04 July, 2017
"The consequences for our country range from weakened negotiating positions to high material costs and economic damage all the way to impairment of national sovereignty", said the report, obtained by Reuters.
The report said cyber attacks not only destroy information but also triggers "silent, ticking digital time bombs" that has the potential to manipulate data and sabotage critical infrastructure.
The report specifically mentions Russian Federation, saying it is "assumed" that Moscow is attempting to influence Germany's upcoming parliamentary election on September 24.
The Office for the Protection of the Constitution (BfV) said in its annual report that after suspected manipulation of the United States and French elections by Moscow, it was to be expected that Germany would be next.
Meanwhile, Interior Minister Thomas de Maiziere has said the government is working on protecting the German firms, especially economics ministries, military, space and research institutes that have been affected the most. The head of the National Cybersecurity Agency of France (ANSSI) said the hack was "so generic and simple that it could have been practically anyone".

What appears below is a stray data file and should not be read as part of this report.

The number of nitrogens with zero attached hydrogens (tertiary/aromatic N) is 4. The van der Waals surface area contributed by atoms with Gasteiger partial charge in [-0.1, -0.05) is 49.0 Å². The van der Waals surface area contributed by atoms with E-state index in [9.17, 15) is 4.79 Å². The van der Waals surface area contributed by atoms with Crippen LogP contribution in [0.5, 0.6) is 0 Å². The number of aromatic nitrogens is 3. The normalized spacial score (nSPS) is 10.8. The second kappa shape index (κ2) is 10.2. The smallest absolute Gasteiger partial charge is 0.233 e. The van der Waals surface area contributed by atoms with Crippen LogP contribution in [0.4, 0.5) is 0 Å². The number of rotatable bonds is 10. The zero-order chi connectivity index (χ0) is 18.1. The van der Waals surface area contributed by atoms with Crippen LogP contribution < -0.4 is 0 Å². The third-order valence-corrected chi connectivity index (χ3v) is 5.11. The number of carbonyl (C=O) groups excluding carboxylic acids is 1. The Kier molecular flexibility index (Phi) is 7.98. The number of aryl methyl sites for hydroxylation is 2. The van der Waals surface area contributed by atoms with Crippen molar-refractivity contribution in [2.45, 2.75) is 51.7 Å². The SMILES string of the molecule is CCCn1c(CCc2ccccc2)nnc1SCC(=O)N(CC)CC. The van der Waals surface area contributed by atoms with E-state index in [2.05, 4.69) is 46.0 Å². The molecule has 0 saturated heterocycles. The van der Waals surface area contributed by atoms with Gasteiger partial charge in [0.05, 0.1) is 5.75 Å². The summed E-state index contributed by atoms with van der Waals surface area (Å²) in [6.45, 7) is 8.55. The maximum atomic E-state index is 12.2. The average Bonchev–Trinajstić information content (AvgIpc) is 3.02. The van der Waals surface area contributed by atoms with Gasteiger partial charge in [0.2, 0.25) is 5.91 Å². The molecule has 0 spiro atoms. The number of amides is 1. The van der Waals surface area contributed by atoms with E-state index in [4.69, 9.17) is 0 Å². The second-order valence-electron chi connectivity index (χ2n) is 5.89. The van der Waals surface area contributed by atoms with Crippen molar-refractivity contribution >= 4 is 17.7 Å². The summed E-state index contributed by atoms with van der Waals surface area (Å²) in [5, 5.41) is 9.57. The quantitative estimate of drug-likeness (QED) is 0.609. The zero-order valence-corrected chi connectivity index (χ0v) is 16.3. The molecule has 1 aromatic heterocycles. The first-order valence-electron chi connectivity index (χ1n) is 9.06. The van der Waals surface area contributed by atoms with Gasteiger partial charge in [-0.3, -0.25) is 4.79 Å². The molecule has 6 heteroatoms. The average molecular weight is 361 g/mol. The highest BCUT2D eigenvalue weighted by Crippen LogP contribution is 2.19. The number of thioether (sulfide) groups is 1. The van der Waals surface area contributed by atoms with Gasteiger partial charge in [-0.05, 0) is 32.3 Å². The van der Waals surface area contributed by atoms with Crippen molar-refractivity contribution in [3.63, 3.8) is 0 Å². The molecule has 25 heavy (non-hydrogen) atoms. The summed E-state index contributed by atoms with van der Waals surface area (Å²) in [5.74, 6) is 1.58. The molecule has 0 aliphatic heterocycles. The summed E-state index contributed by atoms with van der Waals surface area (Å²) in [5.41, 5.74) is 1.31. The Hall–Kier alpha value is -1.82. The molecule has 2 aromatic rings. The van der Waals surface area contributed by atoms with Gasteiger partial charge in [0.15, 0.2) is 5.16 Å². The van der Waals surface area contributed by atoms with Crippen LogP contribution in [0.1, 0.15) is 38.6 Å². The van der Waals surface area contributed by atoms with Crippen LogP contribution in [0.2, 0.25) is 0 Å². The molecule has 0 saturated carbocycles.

BfV chief Hans-Georg Maassen said while he could imagine that Russian president Vladimir Putin "would be happier with another chancellor" than Angela Merkel, the true target of the cyberattacks was Germans' "faith in democracy". De Maiziere noted that Germany's security services had already observed data from computers at the parliament being scooped up, which he said "could be published in the coming weeks".
Media reports about Russia's alleged interference in foreign elections were spurred on by the USA 2016 presidential election.
Russian Federation denies it has been in any way involved in the cyber attacks. It has named Russia, China and Iran as the main countries that spy on Germany.
Hillary Clinton has said that Russian hacking of her campaign's emails was partly to blame for her defeat in last year's USA presidential election to Donald Trump.
It claims that Turkey targeted backers of the banned separatist Kurdistan Workers' Party (PKK) and the US-based cleric Fethullah Gulen, who Turkey blamed for the attempted coup.
It accuses Chinese intelligence of using social media sites including Facebook and LinkedIn to try to recruit Western informants.